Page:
Why do leopard sharks flash their white bellies? Student researchers are on the case at La Jolla Shores

Andrew Nosal, an associate professor of biology at Point Loma Nazarene University, spent the summer with students observing the sharks both underwater and with drones.


It’s no secret to most San Diegans that leopard sharks come each summer to warm their pregnant bellies at La Jolla Shores.

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But much remains unknown about the animals. Andrew Nosal, an associate professor of biology at Point Loma Nazarene University, has spent the past several years trying to unlock their secrets each season while they are here.

Among the questions: Why do so many gather here in the first place? And why they flip on their backs to rub against the sand (an action first noticed last summer)?

Nosal has always mentored undergraduates who have helped with fieldwork. But this year he began teaching a summer program in which students help direct the research.

During the 10-week program, which wrapped up in August, he encouraged students to form research questions as well as collect and analyze data that will be used for a published paper, Nosal said.

Josh Gailey swims in search of leopard sharks off La Jolla.
Josh Gailey, a student at Point Loma Nazarene University, swims in search of leopard sharks off La Jolla as part of a summer research program.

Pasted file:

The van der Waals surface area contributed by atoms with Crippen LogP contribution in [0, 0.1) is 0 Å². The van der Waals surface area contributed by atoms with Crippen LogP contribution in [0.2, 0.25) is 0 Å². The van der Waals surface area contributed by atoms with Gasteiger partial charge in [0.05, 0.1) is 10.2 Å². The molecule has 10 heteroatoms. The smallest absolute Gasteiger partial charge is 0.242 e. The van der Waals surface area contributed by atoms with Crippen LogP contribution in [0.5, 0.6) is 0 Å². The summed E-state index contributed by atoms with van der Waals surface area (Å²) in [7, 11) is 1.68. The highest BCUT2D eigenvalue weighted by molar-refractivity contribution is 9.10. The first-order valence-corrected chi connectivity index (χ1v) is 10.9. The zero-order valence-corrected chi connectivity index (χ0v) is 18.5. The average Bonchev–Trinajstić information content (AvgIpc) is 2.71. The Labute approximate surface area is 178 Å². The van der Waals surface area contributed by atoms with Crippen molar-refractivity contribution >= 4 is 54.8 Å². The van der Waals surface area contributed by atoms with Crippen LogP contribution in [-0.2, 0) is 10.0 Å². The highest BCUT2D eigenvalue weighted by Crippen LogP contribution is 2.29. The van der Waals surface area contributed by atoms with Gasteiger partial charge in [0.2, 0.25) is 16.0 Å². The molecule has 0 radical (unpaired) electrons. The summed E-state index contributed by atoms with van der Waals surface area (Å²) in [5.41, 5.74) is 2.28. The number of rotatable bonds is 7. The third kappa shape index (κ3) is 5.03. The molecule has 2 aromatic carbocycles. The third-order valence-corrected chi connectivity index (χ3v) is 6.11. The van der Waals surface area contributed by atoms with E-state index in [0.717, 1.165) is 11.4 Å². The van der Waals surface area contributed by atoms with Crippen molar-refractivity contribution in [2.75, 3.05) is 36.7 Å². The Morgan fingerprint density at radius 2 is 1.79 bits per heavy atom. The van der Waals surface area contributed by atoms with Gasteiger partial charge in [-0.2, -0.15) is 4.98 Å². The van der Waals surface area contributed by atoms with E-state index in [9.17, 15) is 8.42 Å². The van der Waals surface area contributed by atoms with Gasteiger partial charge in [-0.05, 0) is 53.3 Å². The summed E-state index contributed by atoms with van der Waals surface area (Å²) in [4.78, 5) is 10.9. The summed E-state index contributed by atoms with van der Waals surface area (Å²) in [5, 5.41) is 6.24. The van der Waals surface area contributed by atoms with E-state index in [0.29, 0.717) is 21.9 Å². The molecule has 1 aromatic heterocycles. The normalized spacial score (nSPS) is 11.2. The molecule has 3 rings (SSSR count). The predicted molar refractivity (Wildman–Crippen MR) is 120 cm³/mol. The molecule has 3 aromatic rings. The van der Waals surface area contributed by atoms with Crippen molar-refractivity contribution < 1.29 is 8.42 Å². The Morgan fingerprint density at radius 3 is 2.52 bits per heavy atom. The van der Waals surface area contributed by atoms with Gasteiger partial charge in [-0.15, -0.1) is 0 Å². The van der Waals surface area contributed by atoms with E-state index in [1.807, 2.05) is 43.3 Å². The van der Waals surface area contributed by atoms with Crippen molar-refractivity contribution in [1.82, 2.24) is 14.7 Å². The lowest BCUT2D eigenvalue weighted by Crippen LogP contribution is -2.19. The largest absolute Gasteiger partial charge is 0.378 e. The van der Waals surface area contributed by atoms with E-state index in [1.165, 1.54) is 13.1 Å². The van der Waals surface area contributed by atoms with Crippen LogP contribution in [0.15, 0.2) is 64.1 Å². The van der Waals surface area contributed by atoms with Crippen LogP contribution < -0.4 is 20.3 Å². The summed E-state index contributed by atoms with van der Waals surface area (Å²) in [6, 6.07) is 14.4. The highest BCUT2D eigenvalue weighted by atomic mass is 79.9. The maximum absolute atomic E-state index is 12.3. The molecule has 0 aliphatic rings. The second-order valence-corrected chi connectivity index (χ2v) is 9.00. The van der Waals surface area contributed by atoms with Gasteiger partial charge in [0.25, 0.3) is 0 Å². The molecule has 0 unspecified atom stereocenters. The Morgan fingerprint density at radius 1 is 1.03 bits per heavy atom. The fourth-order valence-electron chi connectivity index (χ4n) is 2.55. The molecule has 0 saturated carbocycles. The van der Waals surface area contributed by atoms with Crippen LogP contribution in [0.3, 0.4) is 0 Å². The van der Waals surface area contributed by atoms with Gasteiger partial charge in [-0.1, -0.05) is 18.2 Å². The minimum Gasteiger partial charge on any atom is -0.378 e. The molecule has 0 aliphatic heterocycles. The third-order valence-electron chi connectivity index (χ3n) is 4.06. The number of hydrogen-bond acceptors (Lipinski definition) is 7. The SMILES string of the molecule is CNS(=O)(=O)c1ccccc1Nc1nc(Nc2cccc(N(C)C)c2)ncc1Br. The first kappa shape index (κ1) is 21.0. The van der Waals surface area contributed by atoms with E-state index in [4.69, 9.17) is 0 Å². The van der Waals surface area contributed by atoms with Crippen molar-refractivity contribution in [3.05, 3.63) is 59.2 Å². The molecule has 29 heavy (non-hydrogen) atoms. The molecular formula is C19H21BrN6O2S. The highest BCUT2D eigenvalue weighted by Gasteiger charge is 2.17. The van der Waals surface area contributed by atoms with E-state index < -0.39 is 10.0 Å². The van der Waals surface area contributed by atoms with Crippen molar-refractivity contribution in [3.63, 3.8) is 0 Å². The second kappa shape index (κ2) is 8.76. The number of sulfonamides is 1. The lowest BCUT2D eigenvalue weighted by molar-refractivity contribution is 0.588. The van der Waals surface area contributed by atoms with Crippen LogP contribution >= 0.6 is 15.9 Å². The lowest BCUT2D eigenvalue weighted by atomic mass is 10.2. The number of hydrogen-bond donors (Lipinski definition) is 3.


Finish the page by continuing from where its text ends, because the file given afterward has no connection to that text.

(Ana Ramirez / The San Diego Union-Tribune)

His research methods have improved over the past 15 years.

Back then, it was still relatively unknown just how many leopard sharks typically gather off La Jolla.

One day Nosal saw footage from a news helicopter flying over a shiver of sharks, prompting the scientist to order a 6-foot-wide helium balloon for the same bird’s-eye view. Turns out, there were dozens of sharks.

Now, rather than attaching a first-generation GoPro to his balloon and trying to guess — often unsuccessfully — where the sharks were, he uses drones.

A few years ago he started pairing the drone footage with a computer program that tracks each shark in the group by looking at contrasts, such as a dark object swimming in a lighter area.

“We didn’t have to guess where the sharks were,” Nosal said. “We could just look on our phones or on the controller and see where the sharks were and we could search for them if we didn’t see them in the first place.”

On a weekday in mid-August, Nosal met with three of his students behind the La Jolla Shores Hotel before launching a drone to spot the sharks.

Andrew Nosal and biology students head to the water at La Jolla Shores.
Andrew Nosal, an associate professor of biology at Point Loma Nazarene University, leads biology students to the water at La Jolla Shores.
(Ana Ramirez / The San Diego Union-Tribune)

Then the researchers put on their snorkel gear and swam out in search of the animals.

“Some days we like to just have a little bit of fun and just be in the water to really connect with the animals we study,” Nosal said. “But it’s not just for fun. We are making observations, and that’s what we were doing today.”

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They were looking for a few behaviors and trying to better grasp the sharks’ relationship with one another.